• Caroline

2021: When Life Doesn't Go As Planned

There's no way to sugarcoat it: I've been in a year-long funk, creatively.


Today I'm sitting in a coffee shop, looking back over my notebooks and planning out 2022, and I realized something.


In 2020, I completed everything on my list of goals for the year. New skills, new accomplishments. It looked great on paper, and I did enjoy the work. But if I stopped racing long enough to look inward, I was miserable. My depression and anxiety (aggravated by postpartum hormones) were raging, and I was struggling to keep my head up and even have an appetite, find time to sleep, or keep my house clean.


Today I looked at the list of goals I had written for 2021.


I didn't complete a single one. Didn't read the business manual, didn't complete the writing course. Definitely struggled with writer's block.


So yeah, 2021 was one big funk on that front.


But then I stopped. Was it really a waste, though?


I learned more about mental health in 2021 than I have in my entire life. I was immensely more at peace with myself and the world than I was in 2020. I focused on relationships and have been blessed by close friendships, both near and across the country. I learned how to paint rooms and remodel bathrooms and keep houseplants alive. We moved to a new town, we bought our first house, and I made new friends. I watched my boys grow and played outside with them. I got to see the Rocky Mountains. I learned the power of minimalism and that less really is more. Not to mention, I read about three times the books I read in 2020. I also discovered yoga. I fell deeper in love with my husband Daniel. I see now that I grew as a person and a Christian. And I didn't realize any of this until I typed these words.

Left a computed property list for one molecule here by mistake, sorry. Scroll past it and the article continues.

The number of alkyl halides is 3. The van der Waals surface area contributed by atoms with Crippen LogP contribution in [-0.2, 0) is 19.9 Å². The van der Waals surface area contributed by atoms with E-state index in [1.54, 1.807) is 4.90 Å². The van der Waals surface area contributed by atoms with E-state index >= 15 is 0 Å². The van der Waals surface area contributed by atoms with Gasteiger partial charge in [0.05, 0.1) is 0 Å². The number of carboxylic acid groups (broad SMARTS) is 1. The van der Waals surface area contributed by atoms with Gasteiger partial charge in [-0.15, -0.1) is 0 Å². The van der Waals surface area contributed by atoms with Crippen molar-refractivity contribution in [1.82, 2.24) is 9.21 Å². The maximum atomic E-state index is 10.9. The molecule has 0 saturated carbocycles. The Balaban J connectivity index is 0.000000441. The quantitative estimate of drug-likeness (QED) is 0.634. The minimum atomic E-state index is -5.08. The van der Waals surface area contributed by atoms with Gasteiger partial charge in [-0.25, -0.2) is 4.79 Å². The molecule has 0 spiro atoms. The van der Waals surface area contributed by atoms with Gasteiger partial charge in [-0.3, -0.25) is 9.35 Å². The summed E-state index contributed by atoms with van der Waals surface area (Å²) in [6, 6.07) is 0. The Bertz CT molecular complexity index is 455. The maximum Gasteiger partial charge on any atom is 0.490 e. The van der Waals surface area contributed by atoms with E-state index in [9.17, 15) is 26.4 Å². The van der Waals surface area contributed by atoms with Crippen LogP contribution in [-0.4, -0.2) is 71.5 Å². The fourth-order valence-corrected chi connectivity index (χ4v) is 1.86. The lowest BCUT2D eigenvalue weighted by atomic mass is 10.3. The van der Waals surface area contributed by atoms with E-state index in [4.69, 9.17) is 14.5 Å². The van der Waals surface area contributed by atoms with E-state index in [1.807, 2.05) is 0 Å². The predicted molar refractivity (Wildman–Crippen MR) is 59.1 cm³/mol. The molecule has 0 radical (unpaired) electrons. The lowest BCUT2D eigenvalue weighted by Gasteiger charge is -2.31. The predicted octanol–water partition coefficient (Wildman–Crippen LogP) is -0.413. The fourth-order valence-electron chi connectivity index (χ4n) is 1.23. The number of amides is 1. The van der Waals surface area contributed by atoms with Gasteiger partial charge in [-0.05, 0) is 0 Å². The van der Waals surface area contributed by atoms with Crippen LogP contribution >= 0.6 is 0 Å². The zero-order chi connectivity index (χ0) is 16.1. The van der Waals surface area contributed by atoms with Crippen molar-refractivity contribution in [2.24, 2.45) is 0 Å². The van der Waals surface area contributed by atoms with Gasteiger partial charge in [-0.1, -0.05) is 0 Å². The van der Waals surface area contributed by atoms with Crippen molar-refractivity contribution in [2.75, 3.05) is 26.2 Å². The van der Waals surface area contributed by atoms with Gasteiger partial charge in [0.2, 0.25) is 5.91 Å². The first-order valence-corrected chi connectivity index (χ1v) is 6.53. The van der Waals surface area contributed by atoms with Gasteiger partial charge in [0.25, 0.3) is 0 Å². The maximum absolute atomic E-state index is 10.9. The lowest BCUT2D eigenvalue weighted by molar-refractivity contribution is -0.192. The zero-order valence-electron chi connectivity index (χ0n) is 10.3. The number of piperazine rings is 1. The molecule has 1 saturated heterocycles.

A failure? Maybe not. It might not look so great on a 10 Year Plan checklist, but I see now that I needed this year.

Maybe 2021 was different than you thought it would be, too. Maybe there were hopes and dreams that didn't happen just yet--or you experienced betrayal, disappointment, and grief. These are all deeply valid parts of our journey here on earth. We cannot let the chatter of our accomplishment-obsessed culture distract us from what matters. Look again. Look at the little things, the growth that's hard to track. The pain that both breaks and strengthens us. The healing power of grace and our God who is with us in all of it.


Do I have exciting plans and ideas for the new year? (Do I need to grow in discipline when it comes to certain things like writing?) Absolutely. Am I learning to hold those goals loosely and not get too wrapped up in hustle? I pray so. Neither 2020 or 2021 were all good or all bad, just different. And I'm thankful for it all.


Ruth Chou Simons summed this up perfectly in a recent podcast interview. She said, "Nothing in the mundane is wasted. Living well is the ultimate source of creating well. We tend to think that the season we're in will last forever or never change. God has the right to give us multiple seasons and callings; to give us opportunities that we could never ask for or expect. It's not just about what you're good at or how much you hustle. Our job is to prepare our hearts and live well so that we're ready for the way He chooses to use us."


Dear reader, as another year of writing on this online platform closes, thank you for being here and reading these words. Thank you for the friendship you extend and the kind words you have spoken to me. I appreciate you more than you know. Let's take on the new year together.

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